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Monday, June 13, 2011

Sudan President Bashir and Salva Kiir seek Abyei peace

Sudan's president and his southern counterpart are meeting to try to end recent fighting along their common border, less than a month before the south's independence.
Some 140,000 people have fled the clashes, aid workers say.
The African Union is hosting the peace talks between President Omar al-Bashir and the south's Salva Kiir.
The south's secession follows decades of conflict with the north which left some 1.5 million people dead.
The fighting along the border has raised fears that the conflict could resume.

Former South African President Thabo Mbeki and Ethiopia's Prime Minister Meles Zenawi are mediating the talks in the Ethiopian capital, Addis Ababa.
An AU statement said the talks would focus on the withdrawal of armed forces from the disputed town of Abyei, which northern forces seized last month.
It said the talks would discuss "the dispatch of an African-led international mission to provide security, to provide conditions for the speedy return of displaced people and steps towards a final settlement of the status of the area".
'Southerners targeted' Reuters news agency quotes unnamed diplomats as saying that President Bashir had agreed to withdraw his forces from the town but this has not been confirmed.
US Secretary of State Hillary Clinton, who is to arrive in Ethiopian capital on Monday in the latest leg of her Africa tour, is to meet Mr Kiir but not Mr Bashir, one of her aides told the AFP news agency.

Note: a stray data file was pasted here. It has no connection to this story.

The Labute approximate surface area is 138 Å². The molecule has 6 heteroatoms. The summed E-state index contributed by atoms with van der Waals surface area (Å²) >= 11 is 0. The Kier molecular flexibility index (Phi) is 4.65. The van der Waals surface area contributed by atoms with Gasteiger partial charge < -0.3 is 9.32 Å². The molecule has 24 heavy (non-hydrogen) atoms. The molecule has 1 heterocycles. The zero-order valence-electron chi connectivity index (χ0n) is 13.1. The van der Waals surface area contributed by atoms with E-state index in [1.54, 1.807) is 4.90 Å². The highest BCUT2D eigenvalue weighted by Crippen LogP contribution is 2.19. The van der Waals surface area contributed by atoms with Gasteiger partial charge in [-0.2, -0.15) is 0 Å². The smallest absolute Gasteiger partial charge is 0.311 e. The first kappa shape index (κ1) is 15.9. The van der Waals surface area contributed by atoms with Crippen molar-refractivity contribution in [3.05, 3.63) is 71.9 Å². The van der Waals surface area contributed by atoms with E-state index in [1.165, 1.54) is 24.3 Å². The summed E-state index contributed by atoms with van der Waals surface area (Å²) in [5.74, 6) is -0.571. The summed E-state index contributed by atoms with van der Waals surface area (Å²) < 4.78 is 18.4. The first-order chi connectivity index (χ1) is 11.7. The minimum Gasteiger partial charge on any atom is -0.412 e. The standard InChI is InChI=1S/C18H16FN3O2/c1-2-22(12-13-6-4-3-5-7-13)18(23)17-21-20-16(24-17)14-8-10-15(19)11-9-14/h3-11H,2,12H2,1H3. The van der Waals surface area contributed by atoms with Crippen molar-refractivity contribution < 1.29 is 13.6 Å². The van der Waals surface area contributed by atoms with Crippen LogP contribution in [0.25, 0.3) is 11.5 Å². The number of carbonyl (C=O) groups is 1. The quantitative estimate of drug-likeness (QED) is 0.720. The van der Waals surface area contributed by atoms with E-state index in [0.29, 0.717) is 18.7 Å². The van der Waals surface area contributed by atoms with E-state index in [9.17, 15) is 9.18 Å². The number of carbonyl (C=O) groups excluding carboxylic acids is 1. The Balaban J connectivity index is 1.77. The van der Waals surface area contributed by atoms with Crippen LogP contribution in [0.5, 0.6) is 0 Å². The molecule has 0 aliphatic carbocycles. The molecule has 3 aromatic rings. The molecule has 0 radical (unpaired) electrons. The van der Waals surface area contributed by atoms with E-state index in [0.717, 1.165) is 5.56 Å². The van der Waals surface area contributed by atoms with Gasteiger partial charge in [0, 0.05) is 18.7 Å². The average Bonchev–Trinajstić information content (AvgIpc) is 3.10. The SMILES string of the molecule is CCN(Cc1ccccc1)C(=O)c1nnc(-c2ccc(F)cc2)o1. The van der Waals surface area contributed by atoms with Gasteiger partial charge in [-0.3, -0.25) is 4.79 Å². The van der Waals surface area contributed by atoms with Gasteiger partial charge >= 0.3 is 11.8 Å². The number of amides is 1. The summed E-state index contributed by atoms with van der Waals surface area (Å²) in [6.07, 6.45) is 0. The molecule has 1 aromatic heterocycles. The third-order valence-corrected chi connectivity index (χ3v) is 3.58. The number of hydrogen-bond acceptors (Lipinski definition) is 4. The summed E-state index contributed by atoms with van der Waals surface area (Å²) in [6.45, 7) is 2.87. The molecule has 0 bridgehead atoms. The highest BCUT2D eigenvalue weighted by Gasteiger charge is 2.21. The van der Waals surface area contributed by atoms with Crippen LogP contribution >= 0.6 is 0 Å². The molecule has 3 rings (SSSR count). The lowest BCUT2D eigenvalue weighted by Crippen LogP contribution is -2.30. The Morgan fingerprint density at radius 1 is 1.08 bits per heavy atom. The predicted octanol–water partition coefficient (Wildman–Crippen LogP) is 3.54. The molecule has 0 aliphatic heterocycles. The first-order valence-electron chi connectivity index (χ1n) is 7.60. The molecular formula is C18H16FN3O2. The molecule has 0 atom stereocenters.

Human rights groups have warned that southerners are being targeted by pro-northern forces in the neighbouring South Kordofan state, which is in the north but is home to many pro-south communities and where there have also been recent clashes.
A northern official has warned the south against supporting "rebels" in South Kordofan, according to the state-run Sudan News Agency, Suna.
Haj Majid Suwar said unless this stopped, it could jeopardise the north's recognition of the south's independence on 9 July.
But a southern military spokesman denied there were any links between the southern army and the pro-south groups fighting in South Kordofan, even though they used to be part of the same rebel group which fought the north for many years.
On Friday, the south accused the northern military of bombing areas in Unity State in order to seize oil fields from the south.
The north-south war ended with a 2005 peace deal, under which the mainly Christian and animist south held a referendum in January on whether to secede from the largely Arabic-speaking, Muslim north.
Some 99% of voters opted for independence. President Bashir said he would accept the verdict of the south, where most of Sudan's oil fields lie.

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